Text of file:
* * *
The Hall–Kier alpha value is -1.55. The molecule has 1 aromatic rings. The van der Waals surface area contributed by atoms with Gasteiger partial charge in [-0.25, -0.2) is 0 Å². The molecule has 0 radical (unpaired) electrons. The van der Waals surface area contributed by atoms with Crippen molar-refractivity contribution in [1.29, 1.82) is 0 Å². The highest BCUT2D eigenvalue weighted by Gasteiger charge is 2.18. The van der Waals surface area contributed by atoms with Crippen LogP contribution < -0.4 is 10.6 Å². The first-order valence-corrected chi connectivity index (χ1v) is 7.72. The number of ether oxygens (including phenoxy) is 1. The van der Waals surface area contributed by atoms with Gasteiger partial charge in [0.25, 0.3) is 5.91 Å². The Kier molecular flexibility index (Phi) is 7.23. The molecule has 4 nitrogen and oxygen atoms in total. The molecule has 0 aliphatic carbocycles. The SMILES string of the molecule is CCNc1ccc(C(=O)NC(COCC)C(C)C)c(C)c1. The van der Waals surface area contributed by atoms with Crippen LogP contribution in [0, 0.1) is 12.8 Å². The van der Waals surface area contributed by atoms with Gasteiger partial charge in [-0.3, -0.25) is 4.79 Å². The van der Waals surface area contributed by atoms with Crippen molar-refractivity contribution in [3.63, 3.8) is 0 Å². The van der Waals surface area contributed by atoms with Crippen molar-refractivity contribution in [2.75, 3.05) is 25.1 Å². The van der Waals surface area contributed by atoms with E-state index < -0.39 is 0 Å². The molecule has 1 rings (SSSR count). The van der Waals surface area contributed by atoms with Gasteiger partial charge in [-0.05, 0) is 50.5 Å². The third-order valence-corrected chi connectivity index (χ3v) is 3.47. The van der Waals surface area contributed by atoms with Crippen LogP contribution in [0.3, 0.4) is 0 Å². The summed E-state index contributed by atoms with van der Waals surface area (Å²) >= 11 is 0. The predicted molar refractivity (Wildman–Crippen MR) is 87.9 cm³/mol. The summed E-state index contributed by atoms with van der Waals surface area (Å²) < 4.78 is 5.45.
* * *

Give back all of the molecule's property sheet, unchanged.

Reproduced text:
The Hall–Kier alpha value is -1.55. The molecule has 1 aromatic rings. The van der Waals surface area contributed by atoms with Gasteiger partial charge in [-0.25, -0.2) is 0 Å². The molecule has 0 radical (unpaired) electrons. The van der Waals surface area contributed by atoms with Crippen molar-refractivity contribution in [1.29, 1.82) is 0 Å². The highest BCUT2D eigenvalue weighted by Gasteiger charge is 2.18. The van der Waals surface area contributed by atoms with Crippen LogP contribution < -0.4 is 10.6 Å². The first-order valence-corrected chi connectivity index (χ1v) is 7.72. The number of ether oxygens (including phenoxy) is 1. The van der Waals surface area contributed by atoms with Gasteiger partial charge in [0.25, 0.3) is 5.91 Å². The Kier molecular flexibility index (Phi) is 7.23. The molecule has 4 nitrogen and oxygen atoms in total. The molecule has 0 aliphatic carbocycles. The SMILES string of the molecule is CCNc1ccc(C(=O)NC(COCC)C(C)C)c(C)c1. The van der Waals surface area contributed by atoms with Crippen LogP contribution in [0, 0.1) is 12.8 Å². The van der Waals surface area contributed by atoms with Gasteiger partial charge in [-0.3, -0.25) is 4.79 Å². The van der Waals surface area contributed by atoms with Crippen molar-refractivity contribution in [3.63, 3.8) is 0 Å². The van der Waals surface area contributed by atoms with Crippen molar-refractivity contribution in [2.75, 3.05) is 25.1 Å². The van der Waals surface area contributed by atoms with E-state index < -0.39 is 0 Å². The molecule has 1 rings (SSSR count). The van der Waals surface area contributed by atoms with Gasteiger partial charge in [-0.05, 0) is 50.5 Å². The third-order valence-corrected chi connectivity index (χ3v) is 3.47. The van der Waals surface area contributed by atoms with Crippen LogP contribution in [0.3, 0.4) is 0 Å². The summed E-state index contributed by atoms with van der Waals surface area (Å²) >= 11 is 0. The predicted molar refractivity (Wildman–Crippen MR) is 87.9 cm³/mol. The summed E-state index contributed by atoms with van der Waals surface area (Å²) < 4.78 is 5.45.